“At the World Bank, we are working on providing safely managed sanitation and hand washing facilities, improving WASH in schools and health care facilities, as well as behavior change and other activities to improve girls’ and women’s access to adequate MHM, which can, in turn, result in higher school attendance and improved reproductive health.”

"A girl that is empowered to manage her menstruation safely, hygienically, with confidence, and without shame is more likely to stay in school once she reaches puberty."
Founder and CEO of WASH United
Thorsten Kiefer
Founder and CEO of WASH United

Unfortunately, menstrual hygiene is not explicitly included in the UN Sustainable Development Goals framework. Without an overarching goal and joint monitoring of progress, sector efforts have been fragmented, with many of the largest actors not reporting on how many girls they reach per year. To start creating a more coherent picture, WASH United carried out the ‘Action for Menstrual Hygiene Education’ survey to capture the overall efforts on MHM education in the run up to Menstrual Hygiene Day 2019. The survey – to which more than 300 organizations contributed by sharing their results for 2018 and goals for 2019 – shows a clear trend towards increased action on MHM education. While far from complete, it also offers a first baseline that can be used to fuel advocacy and accountability.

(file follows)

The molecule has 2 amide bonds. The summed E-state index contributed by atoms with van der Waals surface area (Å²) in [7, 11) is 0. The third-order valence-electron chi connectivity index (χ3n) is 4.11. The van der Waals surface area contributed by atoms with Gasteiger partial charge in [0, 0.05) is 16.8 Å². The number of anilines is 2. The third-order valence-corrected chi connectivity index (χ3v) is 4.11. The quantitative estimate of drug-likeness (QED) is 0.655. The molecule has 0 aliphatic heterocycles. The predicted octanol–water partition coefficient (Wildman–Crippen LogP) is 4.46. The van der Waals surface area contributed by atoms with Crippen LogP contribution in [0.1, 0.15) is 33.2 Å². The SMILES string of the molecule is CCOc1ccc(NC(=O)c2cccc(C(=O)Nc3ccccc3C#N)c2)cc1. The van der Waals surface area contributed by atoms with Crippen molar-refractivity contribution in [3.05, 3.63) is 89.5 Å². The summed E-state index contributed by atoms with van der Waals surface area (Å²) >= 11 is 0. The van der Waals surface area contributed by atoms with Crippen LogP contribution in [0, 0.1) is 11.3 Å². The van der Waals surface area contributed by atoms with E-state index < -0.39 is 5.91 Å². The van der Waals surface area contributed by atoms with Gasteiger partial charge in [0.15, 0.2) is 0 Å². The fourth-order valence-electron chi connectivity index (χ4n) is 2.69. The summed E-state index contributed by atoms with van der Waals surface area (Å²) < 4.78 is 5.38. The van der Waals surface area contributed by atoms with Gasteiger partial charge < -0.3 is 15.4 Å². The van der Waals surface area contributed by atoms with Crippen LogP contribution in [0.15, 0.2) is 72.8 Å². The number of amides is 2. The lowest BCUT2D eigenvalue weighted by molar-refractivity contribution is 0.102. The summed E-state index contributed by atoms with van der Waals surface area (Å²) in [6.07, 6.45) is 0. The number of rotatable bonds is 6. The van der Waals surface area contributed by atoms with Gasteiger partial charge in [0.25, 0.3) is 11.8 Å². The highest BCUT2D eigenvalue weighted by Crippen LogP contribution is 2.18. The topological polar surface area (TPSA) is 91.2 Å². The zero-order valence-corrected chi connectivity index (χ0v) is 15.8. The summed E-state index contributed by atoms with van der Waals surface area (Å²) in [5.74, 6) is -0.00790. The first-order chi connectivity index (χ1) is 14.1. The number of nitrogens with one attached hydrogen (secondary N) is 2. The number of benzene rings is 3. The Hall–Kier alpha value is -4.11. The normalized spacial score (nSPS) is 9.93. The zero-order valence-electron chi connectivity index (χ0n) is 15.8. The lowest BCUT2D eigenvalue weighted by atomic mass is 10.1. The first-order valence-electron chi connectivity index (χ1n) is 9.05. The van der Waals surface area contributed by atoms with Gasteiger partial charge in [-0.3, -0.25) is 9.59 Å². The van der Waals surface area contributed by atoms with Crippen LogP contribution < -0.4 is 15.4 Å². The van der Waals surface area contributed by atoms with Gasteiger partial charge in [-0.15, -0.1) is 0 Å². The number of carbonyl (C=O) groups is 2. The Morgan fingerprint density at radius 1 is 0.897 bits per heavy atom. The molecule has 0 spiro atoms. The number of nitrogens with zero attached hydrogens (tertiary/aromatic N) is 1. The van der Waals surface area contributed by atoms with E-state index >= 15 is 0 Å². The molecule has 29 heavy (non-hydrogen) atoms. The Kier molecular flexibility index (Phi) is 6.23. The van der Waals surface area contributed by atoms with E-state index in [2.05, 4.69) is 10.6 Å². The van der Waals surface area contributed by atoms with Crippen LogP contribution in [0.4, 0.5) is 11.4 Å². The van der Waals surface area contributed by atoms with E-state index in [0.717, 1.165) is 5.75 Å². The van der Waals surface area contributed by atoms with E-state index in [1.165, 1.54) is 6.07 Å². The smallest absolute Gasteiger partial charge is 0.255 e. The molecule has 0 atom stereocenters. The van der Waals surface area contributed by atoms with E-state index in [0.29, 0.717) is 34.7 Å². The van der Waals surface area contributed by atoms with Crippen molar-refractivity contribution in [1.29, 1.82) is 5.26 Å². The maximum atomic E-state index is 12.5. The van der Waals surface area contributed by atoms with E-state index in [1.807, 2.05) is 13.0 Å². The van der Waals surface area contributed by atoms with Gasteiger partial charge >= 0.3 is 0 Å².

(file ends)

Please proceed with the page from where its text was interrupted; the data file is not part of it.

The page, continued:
President of Global Feminine Care at Procter & Gamble Jennifer Davis welcomes the positive trend in MHM education and reinforces P&G’s commitment to it: “We realize there are many barriers to girls’ education, with MHM being a significant one. This year, our Always Puberty & Confidence Education program will not only reach 18 million girls around the world with quality MHM education, but also the boys, teachers, and parents that support them. Additionally, our global #EndPeriodPoverty program is on track to donating 40 million period products to help girls stay confidently in school and focused on reaching their potential. We’ll continue working to drive meaningful change, help end period poverty, and ensure girls have the MHM knowledge they need to become confident women.”

Cristina Ljungberg, founder of Swedish philanthropic collaborative The Case for Her is clear about what is needed to further accelerate progress on MHM. “We see a huge increase in the amount of talk about periods, and that’s fantastic,” she says. “But we still don’t see a comparable increase in funding. At this point, The Case for Her, a philanthropic initiative funded by two private individuals, has the largest portfolio of social impact investments for an issue that concerns half of humanity! There is not a single major donor that has MHM as an explicit strategic priority. We need some bold funders to come to the table now to help translate the increase in conversation into action. To the billionaire philanthropists, large foundations, and government agencies out there: here’s an opportunity to make a catalytic impact on an issue that affects half the world’s population! What are you waiting for?”

The topic of menstrual hygiene is achieving increased attention, but a lot more action and investment is needed to ensure that women and girls are no longer kept from realizing their full potential because of their periods. By addressing the challenges in MHM, we have the opportunity not only to empower women and girls, but to accelerate the overall development of their families and communities and build the human capital of entire nations.

It’s time for action. Period. 


World Bank Water Global Practice, Procter & Gamble, and The Case for Her contributed to this piece.